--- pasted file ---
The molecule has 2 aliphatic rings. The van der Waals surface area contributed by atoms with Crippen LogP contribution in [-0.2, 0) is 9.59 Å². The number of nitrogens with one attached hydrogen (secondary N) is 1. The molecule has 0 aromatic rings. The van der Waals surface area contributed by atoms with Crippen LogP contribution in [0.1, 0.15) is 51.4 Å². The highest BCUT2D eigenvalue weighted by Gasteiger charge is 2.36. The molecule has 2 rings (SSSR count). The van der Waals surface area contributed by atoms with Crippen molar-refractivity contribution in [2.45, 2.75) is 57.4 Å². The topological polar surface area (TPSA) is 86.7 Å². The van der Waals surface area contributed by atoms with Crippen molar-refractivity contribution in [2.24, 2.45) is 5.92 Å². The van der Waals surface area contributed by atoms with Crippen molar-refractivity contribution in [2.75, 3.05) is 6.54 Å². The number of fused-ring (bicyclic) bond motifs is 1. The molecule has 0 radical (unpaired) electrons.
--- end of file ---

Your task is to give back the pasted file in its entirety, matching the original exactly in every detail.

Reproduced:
The molecule has 2 aliphatic rings. The van der Waals surface area contributed by atoms with Crippen LogP contribution in [-0.2, 0) is 9.59 Å². The number of nitrogens with one attached hydrogen (secondary N) is 1. The molecule has 0 aromatic rings. The van der Waals surface area contributed by atoms with Crippen LogP contribution in [0.1, 0.15) is 51.4 Å². The highest BCUT2D eigenvalue weighted by Gasteiger charge is 2.36. The molecule has 2 rings (SSSR count). The van der Waals surface area contributed by atoms with Crippen molar-refractivity contribution in [2.45, 2.75) is 57.4 Å². The topological polar surface area (TPSA) is 86.7 Å². The van der Waals surface area contributed by atoms with Crippen molar-refractivity contribution in [2.24, 2.45) is 5.92 Å². The van der Waals surface area contributed by atoms with Crippen molar-refractivity contribution in [2.75, 3.05) is 6.54 Å². The number of fused-ring (bicyclic) bond motifs is 1. The molecule has 0 radical (unpaired) electrons.